Volume 1, Issue 2

by Cara Barrett on August 24, 2011

This week we finish up with Part 2 of our Restoration Pitfalls segment. Also check out my recent Level 1 Inspection on a very cool ’69 AMX.

For any type of inspection/appraisal done on any car, please contact me at services@alancolvin.com.


Alan Colvin


Another important issue that is being brought out by “experts” today is the all-encompassing two words “always” and “never”. These two words are creating great havoc in the restoration market today because they are used too loosely. First of all, most people understand that car manufacturers usually have at least two, and usually three, suppliers for a specific part that they, themselves do not build. These suppliers usually do not supply that part for the complete model run. Many so-called “experts” are informing restorers that unless a certain finish is on a certain part, that car will be judged differently. Many times, if proper research is done, it will be found that the manufacturer (Chevrolet in this case) sets all standards of any exterior finish or painted part by a specific range or guideline. If these standards are checked, most people would find that if any part is supplied with a finish on the low side of the standard and an identical same part is finished with the high side of the standard, the two identical parts will look very different. They both are correct by Chevrolet specification standards, but possibly not correct by a judge who doesn’t know the original specification that Chevrolet dictated.

Secondly, this same situation holds true for correct hardware, such as front end sheet metal bolts: There were usually 2 to 3 manufacturers who made bolts and hardware for Chevrolet over any given model year. This supplier could change at any given time and possibly month to month. This is why many cars that are being restored with the same exact bolts that were taken from the car during the restoration are being judged as incorrect. There is erroneous information being published, which states that all bolts on a certain car should have a certain bolt head marking. Yes, many cars did have the same head markings and in some cases all of the markings matched, but this is again the exception and not the norm.

This brings us to my final concern regarding the use of “always” and “never”. No person in the restoration industry should ever get in the habit of saying “always” and/or “never”. The automotive industry was not building classics during the period from 1955-1972. They did not always specify the little details that car enthusiasts consider important today. Always and never are the two words that will often start disagreements in this industry. There have been many documented cases of “never built” cars that were originally discounted as forgeries when they were originally discovered, but after careful research, those cars were recognized as original and correct.

Hopefully, everyone will begin to look at this industry a little differently and begin to do some research on their own before using the “always” and “never” routine on someone else’s pride and joy.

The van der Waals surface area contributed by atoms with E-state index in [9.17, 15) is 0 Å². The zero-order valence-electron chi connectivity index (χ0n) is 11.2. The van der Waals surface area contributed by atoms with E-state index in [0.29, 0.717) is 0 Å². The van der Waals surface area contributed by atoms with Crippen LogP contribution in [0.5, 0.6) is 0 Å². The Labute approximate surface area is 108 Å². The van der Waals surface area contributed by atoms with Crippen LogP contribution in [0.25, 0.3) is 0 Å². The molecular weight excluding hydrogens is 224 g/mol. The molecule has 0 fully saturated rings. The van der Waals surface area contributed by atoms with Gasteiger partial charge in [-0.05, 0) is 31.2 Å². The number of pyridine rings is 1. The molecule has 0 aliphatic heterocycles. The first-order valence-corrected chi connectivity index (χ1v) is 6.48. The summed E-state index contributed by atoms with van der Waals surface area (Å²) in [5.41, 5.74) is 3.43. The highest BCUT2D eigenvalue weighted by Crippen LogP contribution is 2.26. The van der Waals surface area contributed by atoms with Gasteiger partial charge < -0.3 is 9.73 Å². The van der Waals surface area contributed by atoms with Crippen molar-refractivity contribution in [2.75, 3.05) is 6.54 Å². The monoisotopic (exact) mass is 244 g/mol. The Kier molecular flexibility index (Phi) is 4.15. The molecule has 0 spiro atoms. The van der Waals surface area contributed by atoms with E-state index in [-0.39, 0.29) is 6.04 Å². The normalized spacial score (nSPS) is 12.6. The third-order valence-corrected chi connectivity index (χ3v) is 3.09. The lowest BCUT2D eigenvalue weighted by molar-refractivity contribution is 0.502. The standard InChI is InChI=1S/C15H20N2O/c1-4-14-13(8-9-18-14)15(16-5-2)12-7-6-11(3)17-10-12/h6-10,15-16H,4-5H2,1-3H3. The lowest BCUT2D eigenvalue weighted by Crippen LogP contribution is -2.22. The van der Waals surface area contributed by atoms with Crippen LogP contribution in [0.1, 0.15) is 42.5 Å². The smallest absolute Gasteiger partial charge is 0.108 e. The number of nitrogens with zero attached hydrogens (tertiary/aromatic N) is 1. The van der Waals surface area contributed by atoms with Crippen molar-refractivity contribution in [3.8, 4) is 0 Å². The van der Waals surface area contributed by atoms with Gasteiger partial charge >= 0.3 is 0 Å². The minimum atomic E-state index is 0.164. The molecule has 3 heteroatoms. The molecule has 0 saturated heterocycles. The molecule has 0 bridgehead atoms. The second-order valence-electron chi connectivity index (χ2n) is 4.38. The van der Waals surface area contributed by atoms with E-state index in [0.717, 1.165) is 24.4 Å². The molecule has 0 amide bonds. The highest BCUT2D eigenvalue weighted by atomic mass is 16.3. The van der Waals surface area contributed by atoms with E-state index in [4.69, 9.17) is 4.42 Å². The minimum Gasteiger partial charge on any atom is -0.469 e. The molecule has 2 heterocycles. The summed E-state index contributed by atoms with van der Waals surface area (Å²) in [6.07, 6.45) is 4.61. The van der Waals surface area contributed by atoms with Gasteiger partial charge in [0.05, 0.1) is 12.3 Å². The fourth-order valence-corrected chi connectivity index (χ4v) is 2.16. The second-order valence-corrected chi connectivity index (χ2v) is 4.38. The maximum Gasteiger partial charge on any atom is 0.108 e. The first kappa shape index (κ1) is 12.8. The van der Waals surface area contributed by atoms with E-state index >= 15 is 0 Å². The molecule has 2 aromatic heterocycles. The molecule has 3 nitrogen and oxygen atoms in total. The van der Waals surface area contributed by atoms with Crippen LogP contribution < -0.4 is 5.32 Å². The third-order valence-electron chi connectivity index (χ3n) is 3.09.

I have a 1969 Corvette which has 33,965 original miles on it. Even the spare is original and the jack has never been out of the car. The only things on the car that didn’t come from the factory are the tires,battery, hoses, exhaust and spark plug wires. I have two problems: The carburetor and the block casting.

My carburetor seems to have the wrong date code and identification stamping. The #7029207 carb which is installed on the car is supposed to be correct for a 1969 350/350 Corvette. And as for the date code 2307 I’m totally confused! Isn’t the last # in the date code indicative of the model year? And isn’t the 9 in 7029207 also representative of the model year? Shouldn’t other two numbers always be the same? Is it possible that my carb is original? Could the fact that it is any early 69 or that it went to Canada have any bearing on the numbers in question?

My second question regards the engine block casting date. Where the date would normally be is a slightly raised area that was obviously done in the casting process. There are no discernable numbers on the raised area to indicate that the factory changed it . They just left it blank. The block appears correct in every other way. The code and VIN stamped numbers are correctly sized, numbered and stamped. The pad is virgin and unpainted. I’ve no doubt that this is the original block.My question is, how can I prove it to someone else if I had to? I would like to get the car running soon so I can drive and enjoy the car this spring. I won’t spend the money to rebuild and recolor the carb if it’s not authenticated to my satisfaction. Can you help me? -R.W. Waynesboro, PA

I believe that the carb you have on the car was installed at the factory or it was replaced as a factory replacement at a later date. Many times the factory would run short or out of a specific part and install a comparable part to keep the line running. Or the factory worker could have just mistakenly pulled the wrong part from the wrong parts bin in the factory. It happened all the time. The date code on the carb is a little strange . It could have just been an error when the date code was stamped or it could be 10 years later as a factory replacement. I doubt it was the latter.

The block looks original and probably was just a bad casting in the date area. Sometimes it is difficult to determine this with the engine still in the car. I wouldn’t sweat it. The final point in rebuilding the carbor not comes down to how you intend to use the car in the future. If you ever intend on having the car judged by NCRS or Bloomington Gold, I would contact a good rebuilder and get a legit correct carb for the car. If no judging is in the future, I would just rebuild what you have. It’s your call.

For more Chevy Q & A, visit  www.alancolvin.com

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